Abu Dhabi, UAETuesday 22 October 2019

Iraq's rejection of Makkah communique was expected, analysts say

Baghdad is caught between Tehran and Washington as it relies heavily on both

Saudi Crown Prince Mohammed bin Salman talks to Iraq's President Barham Salih at the Organisation of Islamic Co-operation summit in Makkah on May 30, 2019. Saudi Royal Palace / EPA
Saudi Crown Prince Mohammed bin Salman talks to Iraq's President Barham Salih at the Organisation of Islamic Co-operation summit in Makkah on May 30, 2019. Saudi Royal Palace / EPA

Iraq’s opposition to the Makkah communique that condemned Iran’s interference in regional affairs is not surprising and will not hinder Baghdad’s relations with the Gulf, experts say.

Saudi Arabia hosted two emergency summits in Makkah last week that called on Iran to halt its terrorist funding and urged the international community to take strict measures against Tehran’s aggression after attacks on Gulf oil assets.

Tension between the US and Iran increased after President Donald Trump withdrew from a 2015 international nuclear deal with Iran last year, reimposed sanctions and increased military presence in the Gulf.

Mr Trump said the deal failed to curb Iran’s ability to develop nuclear weapons or halt its support for militias that the US believes is destabilising the region.

Requesting support from regional states, Iraqi President Barham Salih said that rising tension with Iran could spark a war if not managed properly.

“It is certain that we do not want Iran’s security to be targeted,” Mr Salih said.

He said the region needed stability based on a joint security venture.

US Secretary of State Mike Pompeo warned Iraqi leaders that Washington would respond with force if they failed to keep under control the Iran-backed militias that are now part of Baghdad’s security apparatus.

For Iran, Washington's military presence on its doorstep in Iraq is a threat that could undermine its influence over Baghdad.

Washington and Tehran are Baghdad’s two main allies and Iraq is trying to walk a fine line between the two.

Iraq's officials have made it clear they will try to balance the country's interests in the region, Lara Fatah, Kurdish and Iraq analyst, told The National.

“It shares a long border with Iran and relations run deep," Ms Fatah said. "But at the same time it has been very dependent on the US and allied support in the fight against ISIS.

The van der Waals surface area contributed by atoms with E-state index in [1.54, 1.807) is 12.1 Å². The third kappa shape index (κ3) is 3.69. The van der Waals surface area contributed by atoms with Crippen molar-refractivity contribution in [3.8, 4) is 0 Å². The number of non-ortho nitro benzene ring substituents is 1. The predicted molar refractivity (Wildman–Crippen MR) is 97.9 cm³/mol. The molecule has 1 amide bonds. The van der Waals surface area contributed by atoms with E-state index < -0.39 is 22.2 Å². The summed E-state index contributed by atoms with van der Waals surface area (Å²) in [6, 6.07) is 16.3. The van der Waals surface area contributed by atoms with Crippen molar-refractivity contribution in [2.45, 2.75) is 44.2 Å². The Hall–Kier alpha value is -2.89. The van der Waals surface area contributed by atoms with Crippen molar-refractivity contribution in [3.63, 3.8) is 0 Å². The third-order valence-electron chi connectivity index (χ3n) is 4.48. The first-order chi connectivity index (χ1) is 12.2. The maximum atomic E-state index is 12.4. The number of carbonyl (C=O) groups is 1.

“It’s rare in this region to reach 100 per cent consensus.”

Baghdad has vowed to stand against unilateral steps taken by either side and offered to mediate the crisis.

“Although Iraq has its internal struggles and regional actors do interfere, it can play the role of mediator and re-establish itself on the regional scene,” Ms Fatah said.

It was inevitable that there would not be a consensus on Iran’s position in the region, said Michael Stephens, research fellow at the Royal United Services Institute.

“I don’t think it’s a great surprise Iraq condemned the statement,” Mr Stephens said. "Iraq doesn’t have the luxury of being able to blame Iran when it relies on Iran for trade and energy supply.

There is a sizeable constituency in Iraqi politics “that simply doesn’t view Iran’s influence as an issue”, he said.

Saudi Arabia, Bahrain, and UAE consider Iran the problem in the region, Mr Stephens said.

“Other countries simply don’t or their domestic politics don’t allow for such a position, so it’s always going to be difficult to get consensus on any joint statement with regard to the Iranians,” he said.

The UAE and Saudi Arabia understand that most of Iraq’s political sphere is in line with Iran’s policies in the region, said Hashim Al Hashimi, an Iraq expert.

“Iraq’s reservation will not affect its relationship with Saudi Arabia and the UAE,” Mr Al Hashimi said.

Updated: June 3, 2019 01:29 AM

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